Written for the St. Louis Symphony Orchestra. Not to be reprinted without permission.
Why not begin by remembering the strangely mystical satisfaction of stretching my arms over the piano keyboard and bringing forth—not a melody. Far from it! No, it had to be a chord … both hands helping. Oh joy! … That was a success!
This was Edvard Grieg at five years old, as he remembered it in an autobiographical article, My First Success. And why not begin a piano concerto the same way, at age 25? Grieg’s Piano Concerto channels that sense of childlike wonder and experimentation into an elegant Romantic form. Its virtuosity is natural, not finger-twisting; while by no means easy, it feels mostly at ease.
Grieg became Norway’s foremost composer by way of the Leipzig Conservatory, which had been founded by Felix Mendelssohn 15 years earlier. His hometown teacher sent him off from Bergen with the words: “you are to go to Leipzig to become an artist!” The reality was drearier: egotistical professors, cutthroat classmates, homesickness, and poor health. “I was a dreamer with absolutely no talent for competition,” he recalled. “I was unfocused, not very communicative, and anything but teachable.”
Nonetheless, he picked up skills in harmony and composition, and a minor interaction changed the course of his life. Another student owned a precious hand-copied score of Robert Schumann’s Piano Concerto, and offered to trade it for a string quartet by Grieg (presumably to pass off as his own work). Grieg loved Schumann, and accepted the deal so he could study the piece closely. He also had the chance to hear “the bewitching Clara Schumann” play her late husband’s concerto in Leipzig in November 1860, a performance he said was “indelibly impressed on my soul.”
It also made an impression on his own Piano Concerto, which he openly modeled on Schumann’s. Written in 1868, it became Grieg’s first international success, and remains his only orchestral piece in a largescale classical form (there are no Grieg symphonies, for instance). Having left the conservatory in 1862, he settled for a time in Copenhagen. “The veil fell off,” he said, “and suddenly my wondering eyes beheld the world of beauty which the Leipzig fog had hidden from me.” He married a cousin, Nina, and they moved back to Norway, settling in Kristiania (today called Oslo). He wrote the Piano Concerto while spending a summer in Denmark again, and premiered it in Copenhagen in April 1869.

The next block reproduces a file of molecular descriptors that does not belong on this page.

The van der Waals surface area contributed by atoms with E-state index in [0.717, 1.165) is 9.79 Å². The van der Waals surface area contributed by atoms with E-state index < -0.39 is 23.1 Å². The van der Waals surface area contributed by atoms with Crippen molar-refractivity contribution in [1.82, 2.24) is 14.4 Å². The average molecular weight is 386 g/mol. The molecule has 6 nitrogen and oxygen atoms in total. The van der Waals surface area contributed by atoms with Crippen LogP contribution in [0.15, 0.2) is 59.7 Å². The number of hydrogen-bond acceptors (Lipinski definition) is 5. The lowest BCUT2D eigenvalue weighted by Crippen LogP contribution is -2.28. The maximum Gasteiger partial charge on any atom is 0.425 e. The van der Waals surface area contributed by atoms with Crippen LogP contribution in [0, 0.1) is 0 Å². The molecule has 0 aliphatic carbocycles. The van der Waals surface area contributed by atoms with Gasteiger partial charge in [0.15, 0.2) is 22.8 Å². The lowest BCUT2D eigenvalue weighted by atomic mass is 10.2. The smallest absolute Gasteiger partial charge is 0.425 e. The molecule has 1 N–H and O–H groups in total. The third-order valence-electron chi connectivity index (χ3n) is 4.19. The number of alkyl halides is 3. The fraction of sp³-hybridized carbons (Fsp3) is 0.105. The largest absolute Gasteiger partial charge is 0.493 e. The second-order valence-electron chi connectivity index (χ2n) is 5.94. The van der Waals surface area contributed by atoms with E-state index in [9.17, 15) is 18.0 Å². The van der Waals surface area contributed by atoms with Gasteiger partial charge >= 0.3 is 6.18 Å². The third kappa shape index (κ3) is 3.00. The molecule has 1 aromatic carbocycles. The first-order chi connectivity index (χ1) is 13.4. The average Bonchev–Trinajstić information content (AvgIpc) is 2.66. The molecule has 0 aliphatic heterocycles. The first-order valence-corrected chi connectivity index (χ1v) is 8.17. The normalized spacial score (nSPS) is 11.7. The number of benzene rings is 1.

A timpani roll accelerates into the first piano chord and its ensuing downward cascade. Even if you are hearing the concerto for the first time, the opening will seem intuitively familiar. The main theme is expressive but cool-headed; the more lyrical response is svelte and honest. The movement culminates in a bold cadenza—that five-year-old pianist has grown up to play a lot of chords now, still curious about the sound of each one.
The slow movement evokes a hymn, or hushed poetry. This time the piano enters with just two notes, four octaves apart, gently meeting the orchestra’s outreached hand. The soloist plays along for a time, but twice gets a bit feisty before settling back down to tranquillo. Finally the pianist convinces the orchestra to support a more full-throated rendition of the hymn, and leaves satisfied.
The finale was inspired by Norwegian folk music, which Grieg was just beginning to investigate while clearing his head of all the German Romanticism he soaked up in Leipzig. It also has a curious form—almost a miniature concerto unto itself, with an early cadenza and false ending, followed by a sort of internal slow movement. Then back at a fast clip, the concerto fiddles and trumpets its way to the end.